- Four in ten economists expect interest rates to fall to 0.10% in the next two months, a Finder survey has found.
- The majority of those expect the Reserve Bank of Australia (RBA) will wait until November to see what the Australian government has in its federal budget due to be handed down on Tuesday.
- However, even those who believe the RBA will cut say the impact of doing so will be minimal.
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Interest rates may not have hit 0% per se, but they look like they could come damn close.
Sitting at 0.25% since March, when the Reserve Bank (RBA) slashed twice in a single month, the central bank is again looking to cut, economists say.
A Finder survey of 40 eggheads found 40% expect the RBA will cut the cash rate to 0.10% in the next two months. Of those, one-third say the cut will be on Tuesday when the central bank convenes next, while the rest say they’ll do it a few weeks later at their November meeting.
Having not made a move since March, the timing would be no coincidence. A Tuesday cut would come just hours before the Morrison government hands down its belated federal budget. A November one meanwhile would be the first opportunity for the central bank to act having assessed the government’s fiscal stimulus plan.
“The RBA has signalled that it is considering easing policy further in the near term. On balance it will likely wait until after the budget to do this as it will be hoping that fiscal largess that is expected will be enough to prevent it from having to do anything,” IFM Investors chief economist Alex Joiner said.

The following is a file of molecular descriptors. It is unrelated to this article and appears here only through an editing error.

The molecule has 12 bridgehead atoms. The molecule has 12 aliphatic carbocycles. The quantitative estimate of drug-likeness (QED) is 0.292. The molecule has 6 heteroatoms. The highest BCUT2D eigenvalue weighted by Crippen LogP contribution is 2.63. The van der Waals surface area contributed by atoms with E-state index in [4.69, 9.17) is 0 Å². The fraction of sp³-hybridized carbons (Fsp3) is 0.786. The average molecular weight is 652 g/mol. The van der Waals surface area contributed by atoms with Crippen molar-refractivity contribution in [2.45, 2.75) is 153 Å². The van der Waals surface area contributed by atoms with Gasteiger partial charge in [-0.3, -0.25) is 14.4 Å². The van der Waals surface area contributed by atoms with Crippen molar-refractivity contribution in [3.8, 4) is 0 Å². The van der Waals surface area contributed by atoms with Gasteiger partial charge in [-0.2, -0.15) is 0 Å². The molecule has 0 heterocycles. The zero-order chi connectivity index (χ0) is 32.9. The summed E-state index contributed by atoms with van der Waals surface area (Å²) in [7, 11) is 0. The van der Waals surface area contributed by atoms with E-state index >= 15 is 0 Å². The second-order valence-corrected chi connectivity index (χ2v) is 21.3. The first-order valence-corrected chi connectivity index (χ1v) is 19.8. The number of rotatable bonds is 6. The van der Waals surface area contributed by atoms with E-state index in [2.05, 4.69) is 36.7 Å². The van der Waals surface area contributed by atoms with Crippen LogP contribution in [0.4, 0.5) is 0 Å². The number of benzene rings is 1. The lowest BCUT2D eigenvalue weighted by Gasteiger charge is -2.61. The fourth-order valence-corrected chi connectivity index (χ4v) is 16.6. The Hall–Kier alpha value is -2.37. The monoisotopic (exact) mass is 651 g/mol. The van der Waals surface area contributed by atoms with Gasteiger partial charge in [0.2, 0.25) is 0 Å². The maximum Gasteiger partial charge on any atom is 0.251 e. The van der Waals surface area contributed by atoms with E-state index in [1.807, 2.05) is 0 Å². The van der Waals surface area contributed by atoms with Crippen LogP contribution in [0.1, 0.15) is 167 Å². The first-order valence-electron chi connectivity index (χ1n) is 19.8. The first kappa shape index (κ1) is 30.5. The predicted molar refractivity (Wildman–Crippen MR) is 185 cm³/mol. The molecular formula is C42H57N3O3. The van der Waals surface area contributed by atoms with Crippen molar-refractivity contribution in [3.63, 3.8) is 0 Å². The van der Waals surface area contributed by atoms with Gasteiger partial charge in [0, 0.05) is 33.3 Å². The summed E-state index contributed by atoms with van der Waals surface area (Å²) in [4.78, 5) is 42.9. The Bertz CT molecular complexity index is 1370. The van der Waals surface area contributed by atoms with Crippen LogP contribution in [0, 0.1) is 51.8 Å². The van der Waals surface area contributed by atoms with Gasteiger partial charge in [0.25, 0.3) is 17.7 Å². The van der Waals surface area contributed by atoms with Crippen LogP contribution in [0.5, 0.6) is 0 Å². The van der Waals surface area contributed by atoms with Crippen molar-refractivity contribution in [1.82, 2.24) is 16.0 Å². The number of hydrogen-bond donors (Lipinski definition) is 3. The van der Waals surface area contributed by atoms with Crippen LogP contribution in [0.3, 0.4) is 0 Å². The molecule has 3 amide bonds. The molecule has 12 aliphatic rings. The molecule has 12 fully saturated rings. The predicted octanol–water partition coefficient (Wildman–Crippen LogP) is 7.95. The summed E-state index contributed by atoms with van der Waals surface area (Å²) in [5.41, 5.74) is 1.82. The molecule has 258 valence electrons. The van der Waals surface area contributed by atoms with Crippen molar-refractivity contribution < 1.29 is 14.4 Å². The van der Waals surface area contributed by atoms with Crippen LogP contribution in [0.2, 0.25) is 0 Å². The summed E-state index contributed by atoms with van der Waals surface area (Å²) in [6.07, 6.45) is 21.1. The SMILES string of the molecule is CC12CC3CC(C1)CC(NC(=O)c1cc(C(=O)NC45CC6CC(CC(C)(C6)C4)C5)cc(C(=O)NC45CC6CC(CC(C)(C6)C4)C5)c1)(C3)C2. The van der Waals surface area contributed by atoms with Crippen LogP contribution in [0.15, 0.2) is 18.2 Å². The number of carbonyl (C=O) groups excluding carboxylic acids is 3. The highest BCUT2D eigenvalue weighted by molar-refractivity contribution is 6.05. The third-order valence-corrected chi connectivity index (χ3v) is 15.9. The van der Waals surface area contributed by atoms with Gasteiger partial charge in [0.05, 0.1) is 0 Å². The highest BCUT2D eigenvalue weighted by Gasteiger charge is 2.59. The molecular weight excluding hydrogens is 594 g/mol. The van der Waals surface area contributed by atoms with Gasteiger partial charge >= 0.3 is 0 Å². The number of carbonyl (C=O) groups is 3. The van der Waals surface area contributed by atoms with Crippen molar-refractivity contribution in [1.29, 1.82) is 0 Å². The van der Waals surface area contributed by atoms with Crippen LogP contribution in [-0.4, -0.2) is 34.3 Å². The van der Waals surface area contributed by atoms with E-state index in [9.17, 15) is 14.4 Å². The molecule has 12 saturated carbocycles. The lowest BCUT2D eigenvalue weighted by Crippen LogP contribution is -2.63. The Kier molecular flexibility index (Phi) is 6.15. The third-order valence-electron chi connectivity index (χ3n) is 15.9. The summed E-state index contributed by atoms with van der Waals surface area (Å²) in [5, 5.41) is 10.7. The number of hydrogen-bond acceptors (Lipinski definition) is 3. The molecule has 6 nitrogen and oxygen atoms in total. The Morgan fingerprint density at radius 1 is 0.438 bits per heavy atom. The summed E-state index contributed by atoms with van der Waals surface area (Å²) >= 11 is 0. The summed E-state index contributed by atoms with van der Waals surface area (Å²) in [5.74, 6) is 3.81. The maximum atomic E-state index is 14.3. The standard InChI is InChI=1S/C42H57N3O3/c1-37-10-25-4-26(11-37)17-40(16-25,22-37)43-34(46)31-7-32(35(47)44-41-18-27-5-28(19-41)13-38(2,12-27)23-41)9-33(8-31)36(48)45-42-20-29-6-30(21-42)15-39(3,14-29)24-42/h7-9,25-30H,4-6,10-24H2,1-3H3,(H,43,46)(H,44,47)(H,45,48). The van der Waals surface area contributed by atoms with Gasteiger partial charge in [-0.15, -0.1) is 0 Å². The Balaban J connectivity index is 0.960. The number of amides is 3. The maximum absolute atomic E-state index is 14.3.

If it does feel inclined to act, however, and with the cash rate already at its “effective lower bound”, the impact of a move lower would be muted.
“Whilst it might be tempting to reduce the cash rate, any reduction now would have little economic benefit and there would be no room to move if rates needed to be reduced during the next six months,” Peter Boehm, the chair of forex trader CLSA Premium, said.
Instead, there’s an argument that the central bank should save what little ammunition for the economic crunch expected in the coming months.
“While there is a lot of talk about the RBA easing this month or next I believe they need to keep some powder in the keg,” Cameron Kusher, economic research executive manager at REA Group, said.
“I would argue that further monetary policy easing will potentially be needed when a lot of the economic support measures such as JobKeeper, JobSeeker and mortgage holidays are ended in early 2021.”
In the meantime, future stimulus, COVID-19 transmissions, and the reopening of borders will be of greater significance to the economy.
On that front, nearly 90% of economists surveyed expected domestic borders to be opened by Christmas.
Now there’s some good news at least.
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